May 12, 2008
Faced with advertising declines, the news media are scratching for alternative revenue sources. They want their new money to have the same features industrial countries want in their alternatives to oil: That it be clean and renewable.
That kind of money isn’t easy to find. One shimmering new funding source has been nonprofit foundations – public-minded philanthropies whose curators view journalism as a civic boon that’s worth staking.
The $230 million bequest to National Public Radio in 2004 from the late Joan Kroc, widow of the founder of McDonald’s, was the godmother of such largesse. Then came last year’s electrifying $30 million pledge from financial entrepreneurs Herbert M. and Marion O. Sandler to bankroll three years of Pro Publica, a brand-new investigative journalism initiative.
Pro Publica cast a long shadow over the recent two-day symposium I attended at the University of California, Berkeley, on the future of investigative journalism. True, powerhouse organizations – notably the Wall Street Journal, Washington Post and New York Times – declared that what Post executive editor Leonard Downie calls “accountability journalism” will remain central to their work.
But those assurances couldn’t dispel the larger anxiety that real reporting – important inquiries built patiently, one phone call and one document at a time, on curiosity and persistence — is in peril. The Internet transformation has redirected newsrooms onto speed, interactivity and imaginative presentation. Worse, the advertisers are leaving the building.
So what will happen? Where will news media find their next durable source of subsidy?
Because face it, subsidy is what we’re talking about. News, from the days of party patronage to today, has always relied on the blindness of strangers. Even the advertising-support model is a system of subsidy: The advertisers’ customers foot the bill to inform or amuse the media outlet’s audience. The journalist hitches a ride.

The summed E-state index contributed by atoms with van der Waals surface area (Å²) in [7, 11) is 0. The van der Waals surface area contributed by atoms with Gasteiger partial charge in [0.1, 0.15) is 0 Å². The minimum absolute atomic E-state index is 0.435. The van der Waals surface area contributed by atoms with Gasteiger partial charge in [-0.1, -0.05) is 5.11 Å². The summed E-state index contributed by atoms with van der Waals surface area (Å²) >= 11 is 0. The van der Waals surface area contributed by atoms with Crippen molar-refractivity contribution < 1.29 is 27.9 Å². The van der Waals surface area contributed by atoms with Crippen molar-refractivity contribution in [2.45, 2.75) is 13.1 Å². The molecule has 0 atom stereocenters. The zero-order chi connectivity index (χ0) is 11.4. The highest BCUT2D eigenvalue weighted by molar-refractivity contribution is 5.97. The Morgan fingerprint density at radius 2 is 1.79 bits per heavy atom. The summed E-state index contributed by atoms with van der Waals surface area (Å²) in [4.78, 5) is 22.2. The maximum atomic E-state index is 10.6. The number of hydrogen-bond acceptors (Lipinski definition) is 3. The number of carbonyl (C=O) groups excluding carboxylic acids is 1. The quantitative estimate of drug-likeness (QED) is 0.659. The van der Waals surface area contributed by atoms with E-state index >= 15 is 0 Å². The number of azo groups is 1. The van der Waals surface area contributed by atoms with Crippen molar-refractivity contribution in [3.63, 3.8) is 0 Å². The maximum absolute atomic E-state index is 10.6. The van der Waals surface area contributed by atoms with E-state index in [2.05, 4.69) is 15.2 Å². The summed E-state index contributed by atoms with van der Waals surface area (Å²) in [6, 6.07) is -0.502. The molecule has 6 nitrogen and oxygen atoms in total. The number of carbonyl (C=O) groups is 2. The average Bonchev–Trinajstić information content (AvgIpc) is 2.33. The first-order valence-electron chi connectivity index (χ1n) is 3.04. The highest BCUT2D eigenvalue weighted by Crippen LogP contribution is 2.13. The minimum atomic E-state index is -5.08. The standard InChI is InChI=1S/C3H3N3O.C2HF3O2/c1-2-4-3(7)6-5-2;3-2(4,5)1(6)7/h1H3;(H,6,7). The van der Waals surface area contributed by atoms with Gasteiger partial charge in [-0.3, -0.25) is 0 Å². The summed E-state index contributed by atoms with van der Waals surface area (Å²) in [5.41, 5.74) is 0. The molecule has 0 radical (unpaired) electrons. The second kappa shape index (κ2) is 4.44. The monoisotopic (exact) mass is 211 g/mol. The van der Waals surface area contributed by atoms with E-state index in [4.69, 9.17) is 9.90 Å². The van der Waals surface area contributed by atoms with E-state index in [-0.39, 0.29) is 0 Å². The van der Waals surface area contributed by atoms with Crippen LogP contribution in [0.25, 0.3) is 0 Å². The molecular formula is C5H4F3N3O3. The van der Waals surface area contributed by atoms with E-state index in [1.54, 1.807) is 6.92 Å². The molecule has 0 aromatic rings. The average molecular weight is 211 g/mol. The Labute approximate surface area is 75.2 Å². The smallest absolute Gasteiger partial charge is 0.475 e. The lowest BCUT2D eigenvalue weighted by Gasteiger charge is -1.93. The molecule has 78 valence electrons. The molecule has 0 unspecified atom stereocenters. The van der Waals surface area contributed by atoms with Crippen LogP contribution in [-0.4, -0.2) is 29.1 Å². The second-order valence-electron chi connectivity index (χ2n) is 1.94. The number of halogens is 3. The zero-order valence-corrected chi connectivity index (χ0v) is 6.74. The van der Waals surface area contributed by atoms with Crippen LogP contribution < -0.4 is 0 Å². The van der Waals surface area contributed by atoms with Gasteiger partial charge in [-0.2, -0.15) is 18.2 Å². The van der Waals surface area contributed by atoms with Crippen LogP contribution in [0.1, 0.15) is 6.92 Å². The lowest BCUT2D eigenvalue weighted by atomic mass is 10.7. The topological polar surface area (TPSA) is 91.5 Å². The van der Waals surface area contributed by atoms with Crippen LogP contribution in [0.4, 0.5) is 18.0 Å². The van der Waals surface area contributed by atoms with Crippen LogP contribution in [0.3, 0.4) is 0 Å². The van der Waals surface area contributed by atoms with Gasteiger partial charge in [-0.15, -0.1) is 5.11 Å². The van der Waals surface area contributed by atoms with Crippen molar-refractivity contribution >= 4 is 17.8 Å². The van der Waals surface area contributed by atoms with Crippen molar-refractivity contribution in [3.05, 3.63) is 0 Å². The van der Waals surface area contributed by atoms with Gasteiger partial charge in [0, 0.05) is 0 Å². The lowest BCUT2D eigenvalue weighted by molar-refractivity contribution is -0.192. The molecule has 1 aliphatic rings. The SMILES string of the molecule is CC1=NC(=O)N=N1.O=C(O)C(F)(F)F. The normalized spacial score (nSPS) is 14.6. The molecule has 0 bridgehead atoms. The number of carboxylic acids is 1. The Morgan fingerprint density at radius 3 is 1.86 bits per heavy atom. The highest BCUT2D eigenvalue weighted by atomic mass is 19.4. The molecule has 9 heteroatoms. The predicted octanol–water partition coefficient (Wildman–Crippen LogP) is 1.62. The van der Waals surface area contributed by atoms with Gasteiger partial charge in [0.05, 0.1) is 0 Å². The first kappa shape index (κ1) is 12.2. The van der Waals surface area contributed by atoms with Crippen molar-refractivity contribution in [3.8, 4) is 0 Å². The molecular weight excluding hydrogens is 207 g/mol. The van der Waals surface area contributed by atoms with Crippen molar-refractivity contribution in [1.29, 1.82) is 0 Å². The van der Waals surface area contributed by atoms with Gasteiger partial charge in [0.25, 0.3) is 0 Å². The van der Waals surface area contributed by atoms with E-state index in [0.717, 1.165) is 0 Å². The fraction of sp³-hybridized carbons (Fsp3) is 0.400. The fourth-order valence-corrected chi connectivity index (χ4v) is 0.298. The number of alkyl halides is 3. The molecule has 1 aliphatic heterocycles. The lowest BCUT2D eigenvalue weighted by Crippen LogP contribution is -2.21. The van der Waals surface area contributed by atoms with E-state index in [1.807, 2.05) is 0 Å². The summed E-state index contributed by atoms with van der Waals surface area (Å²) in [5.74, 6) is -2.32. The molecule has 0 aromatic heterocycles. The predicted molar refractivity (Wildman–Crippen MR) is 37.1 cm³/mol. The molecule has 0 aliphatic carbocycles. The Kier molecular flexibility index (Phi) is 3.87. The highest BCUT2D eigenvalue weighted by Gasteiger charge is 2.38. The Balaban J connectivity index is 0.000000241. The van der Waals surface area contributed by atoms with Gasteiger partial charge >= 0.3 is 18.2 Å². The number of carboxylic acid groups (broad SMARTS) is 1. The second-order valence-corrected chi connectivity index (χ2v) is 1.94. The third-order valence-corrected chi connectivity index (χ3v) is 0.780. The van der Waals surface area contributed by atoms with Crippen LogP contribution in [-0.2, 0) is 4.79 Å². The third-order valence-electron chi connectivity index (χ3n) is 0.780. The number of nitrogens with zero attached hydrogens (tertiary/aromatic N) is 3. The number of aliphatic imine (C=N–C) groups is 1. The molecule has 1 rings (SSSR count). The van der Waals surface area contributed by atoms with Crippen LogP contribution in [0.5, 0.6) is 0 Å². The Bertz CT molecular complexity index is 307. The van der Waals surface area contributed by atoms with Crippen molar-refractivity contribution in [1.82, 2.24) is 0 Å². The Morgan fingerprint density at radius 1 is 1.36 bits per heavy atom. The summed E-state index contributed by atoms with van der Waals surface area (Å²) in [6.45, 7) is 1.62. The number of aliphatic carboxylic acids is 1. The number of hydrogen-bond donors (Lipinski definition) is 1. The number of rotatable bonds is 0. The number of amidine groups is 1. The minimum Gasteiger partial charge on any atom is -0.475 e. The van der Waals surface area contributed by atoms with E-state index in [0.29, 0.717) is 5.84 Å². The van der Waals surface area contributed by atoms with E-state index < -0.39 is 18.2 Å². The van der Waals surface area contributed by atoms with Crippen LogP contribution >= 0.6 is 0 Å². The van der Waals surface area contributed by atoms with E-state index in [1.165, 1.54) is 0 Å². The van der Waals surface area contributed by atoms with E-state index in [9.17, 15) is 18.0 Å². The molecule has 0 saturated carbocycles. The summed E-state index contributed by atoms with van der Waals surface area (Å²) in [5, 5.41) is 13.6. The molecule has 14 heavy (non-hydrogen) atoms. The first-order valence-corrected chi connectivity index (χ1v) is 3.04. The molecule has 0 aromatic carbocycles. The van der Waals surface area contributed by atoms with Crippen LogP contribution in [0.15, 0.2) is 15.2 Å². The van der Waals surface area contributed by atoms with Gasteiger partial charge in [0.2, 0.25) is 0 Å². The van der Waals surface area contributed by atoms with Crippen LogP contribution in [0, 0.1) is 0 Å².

So yes, with advertisers fleeing to YouTube and purpose-built ad sites, nonprofits may indeed be a widening source of newsroom subsidy.
But pestering rich people or their foundations for periodic handouts, in hopes they won’t care overly much what the money is used for, doesn’t go far toward ensuring clean and renewable funding.
The new structure of media support must be more diversified. Advertising and subscription income will be part of it. Here are three other less obvious responses that might help:
– Incorporate in-kind subsidy: More and more reporting and commentary comes from people with non-media day jobs, whether consultants, professors, publicists, politicos or free-floating intellectual laborers. That can be disturbing, as with the recent scandal over TV military “analysts” who were secretly Pentagon dependents. It can also be exciting, as with the rise of citizen journalism.
The outlook is for greater reliance on content subsidy — directly from producers themselves, who accept token payments for work that would otherwise cost media outlets much more; indirectly from their off-stage employers, who shoulder the real costs. The challenge is to create workable models – and tough conflict-of-interest rules — to incorporate non-staff into the emerging media ecology.
– Start billing those who benefit from near-news: Journalists have long been embarrassed by how much so-called reporting is stenographic – town council actions rendered as news reports, company press releases barely rewritten but displayed under staff bylines. These aren’t news, they’re institutional advertisements posted for free. Why not drop the pretense, start charging for running self-serving content, label it for what it is? Let those who benefit pay, and free up reporters for journalism.
– Develop content readers will pay for — and charge them what it’s worth: Plenty of newsletters and specialized publications get top-dollar for tough, insightful, costly journalism about companies, courts, politics, health. General interest media are capable of that, and even if they keep their websites largely free, some portion of their readership will pay well for reporting that tells them what’s really going on. Let them. Does that mean good journalism will be only for the well-heeled? Not at all. Those specialized publications have always fed the larger informational food chain. What their readers expect is consistent quality and a first look.
The economic model of news that will succeed the fading system of reliance on consumer advertising is still taking shape. It will likely combine novel elements of subsidy and direct support, and will be driven by both public interest and self-interest. With luck, it will continue to produce something we’ll recognize as journalism.